Hence, America and other Western liberal democracies should refrain from exclusively supplying military hardware to the Eastern European region. Instead, the United States-led nations should turn the tables politically, economically, and diplomatically – via soft power measures – and strive to strengthen Ukraine and other regional allies with a more significant responsibility and leadership power to deal with the Russian masses and encourage them to revolutionize against Putin. This ‘Platov’ in a bunker can only be put in his place through a fusion of soft diplomacy and hard military might. As Roosevelt said, “speak softly and carry a big stick.”
Homo homini lupus est is a Latin proverb meaning: “A man is a wolf to another man,” in other words, as long as there are humans on earth, there will be wars; however, “change is the law of the universe, nothing is permanent but CHANGE.” There will be wars, but it is about how we fight battles. Humanity has come a long way since the wheel was invented roughly 6,000 years ago, yet why do people like Putin still hang onto the same idea of the “wheel” 6000 years after? It is long due for Putin to rethink the “wheel.” That is, the planet of the earth at the present era has so many issues. Other than ongoing and upcoming military conflicts and power projections, the world faces nuclear proliferation, terrorism, piracy, cybercrime, climate change, poverty, overpopulation, pandemics, and depletion of natural resources (freshwater, fossil fuel, and arable lands). Against this backdrop, toleration, moderation, and peaceful coexistence in one world are the only way forward. We need to “change the global order into a new paradigm.”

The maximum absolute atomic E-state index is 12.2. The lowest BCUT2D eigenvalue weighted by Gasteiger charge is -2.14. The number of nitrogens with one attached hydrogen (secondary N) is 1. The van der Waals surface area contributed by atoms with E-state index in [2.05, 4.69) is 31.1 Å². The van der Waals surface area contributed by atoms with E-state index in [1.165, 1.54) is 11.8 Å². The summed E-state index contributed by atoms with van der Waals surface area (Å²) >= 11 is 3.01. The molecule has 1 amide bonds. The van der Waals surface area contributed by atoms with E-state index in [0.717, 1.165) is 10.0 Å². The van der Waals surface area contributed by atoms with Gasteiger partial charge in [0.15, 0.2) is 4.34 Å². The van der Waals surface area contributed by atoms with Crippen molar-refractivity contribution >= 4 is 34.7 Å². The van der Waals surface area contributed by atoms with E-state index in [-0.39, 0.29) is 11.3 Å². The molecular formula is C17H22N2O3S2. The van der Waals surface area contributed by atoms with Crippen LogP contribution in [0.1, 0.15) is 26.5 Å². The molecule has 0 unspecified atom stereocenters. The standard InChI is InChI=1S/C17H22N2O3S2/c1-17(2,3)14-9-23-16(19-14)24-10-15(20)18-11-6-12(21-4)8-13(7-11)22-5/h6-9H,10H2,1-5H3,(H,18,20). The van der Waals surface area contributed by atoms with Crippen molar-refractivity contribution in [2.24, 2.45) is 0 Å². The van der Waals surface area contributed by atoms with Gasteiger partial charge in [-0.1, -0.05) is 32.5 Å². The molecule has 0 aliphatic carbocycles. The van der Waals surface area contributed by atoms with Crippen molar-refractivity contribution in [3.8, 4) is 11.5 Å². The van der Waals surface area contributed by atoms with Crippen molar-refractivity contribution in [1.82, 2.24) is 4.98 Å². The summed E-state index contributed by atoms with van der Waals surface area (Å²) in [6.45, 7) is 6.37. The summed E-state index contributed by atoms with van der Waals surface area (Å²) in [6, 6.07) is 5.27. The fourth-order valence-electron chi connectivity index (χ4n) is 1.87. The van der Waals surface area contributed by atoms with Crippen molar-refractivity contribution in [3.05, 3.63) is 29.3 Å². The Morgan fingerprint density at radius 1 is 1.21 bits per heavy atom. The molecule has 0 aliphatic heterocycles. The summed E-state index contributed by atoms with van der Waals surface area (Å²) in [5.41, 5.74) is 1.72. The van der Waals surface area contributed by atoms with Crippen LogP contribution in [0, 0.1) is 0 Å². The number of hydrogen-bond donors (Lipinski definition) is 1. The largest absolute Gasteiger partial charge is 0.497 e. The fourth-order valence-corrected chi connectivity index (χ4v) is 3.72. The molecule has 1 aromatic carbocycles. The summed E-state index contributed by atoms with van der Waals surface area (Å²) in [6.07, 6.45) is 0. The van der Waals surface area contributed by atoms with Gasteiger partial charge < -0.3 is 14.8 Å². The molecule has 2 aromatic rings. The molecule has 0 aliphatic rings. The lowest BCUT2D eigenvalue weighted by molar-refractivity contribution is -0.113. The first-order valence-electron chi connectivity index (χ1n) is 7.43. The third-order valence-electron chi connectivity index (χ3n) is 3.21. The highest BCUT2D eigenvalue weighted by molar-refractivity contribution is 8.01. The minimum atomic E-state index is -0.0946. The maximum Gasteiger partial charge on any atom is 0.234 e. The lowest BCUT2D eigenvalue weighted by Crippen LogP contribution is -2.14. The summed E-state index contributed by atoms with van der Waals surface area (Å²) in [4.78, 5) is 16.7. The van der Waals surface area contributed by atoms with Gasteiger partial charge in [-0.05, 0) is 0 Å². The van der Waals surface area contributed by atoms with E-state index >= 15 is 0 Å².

Featured image: Financial Times